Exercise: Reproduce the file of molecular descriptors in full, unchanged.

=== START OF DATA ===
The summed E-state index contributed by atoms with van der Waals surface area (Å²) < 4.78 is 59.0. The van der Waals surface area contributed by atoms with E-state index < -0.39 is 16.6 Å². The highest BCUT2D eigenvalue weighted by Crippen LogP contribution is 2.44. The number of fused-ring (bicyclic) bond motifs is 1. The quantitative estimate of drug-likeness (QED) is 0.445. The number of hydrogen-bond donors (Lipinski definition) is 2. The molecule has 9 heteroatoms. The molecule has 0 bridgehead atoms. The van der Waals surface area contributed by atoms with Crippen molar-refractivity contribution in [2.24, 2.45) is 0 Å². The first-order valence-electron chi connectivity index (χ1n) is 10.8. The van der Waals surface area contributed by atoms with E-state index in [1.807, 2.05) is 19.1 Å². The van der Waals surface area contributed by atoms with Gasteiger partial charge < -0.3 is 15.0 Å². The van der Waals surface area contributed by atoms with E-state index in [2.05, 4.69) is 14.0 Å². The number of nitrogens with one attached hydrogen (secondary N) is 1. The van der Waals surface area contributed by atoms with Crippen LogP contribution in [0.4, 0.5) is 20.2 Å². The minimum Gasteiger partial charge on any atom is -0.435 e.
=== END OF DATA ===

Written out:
The summed E-state index contributed by atoms with van der Waals surface area (Å²) < 4.78 is 59.0. The van der Waals surface area contributed by atoms with E-state index < -0.39 is 16.6 Å². The highest BCUT2D eigenvalue weighted by Crippen LogP contribution is 2.44. The number of fused-ring (bicyclic) bond motifs is 1. The quantitative estimate of drug-likeness (QED) is 0.445. The number of hydrogen-bond donors (Lipinski definition) is 2. The molecule has 9 heteroatoms. The molecule has 0 bridgehead atoms. The van der Waals surface area contributed by atoms with Crippen molar-refractivity contribution in [2.24, 2.45) is 0 Å². The first-order valence-electron chi connectivity index (χ1n) is 10.8. The van der Waals surface area contributed by atoms with E-state index in [1.807, 2.05) is 19.1 Å². The van der Waals surface area contributed by atoms with Gasteiger partial charge < -0.3 is 15.0 Å². The van der Waals surface area contributed by atoms with E-state index in [2.05, 4.69) is 14.0 Å². The number of nitrogens with one attached hydrogen (secondary N) is 1. The van der Waals surface area contributed by atoms with Crippen LogP contribution in [0.4, 0.5) is 20.2 Å². The minimum Gasteiger partial charge on any atom is -0.435 e.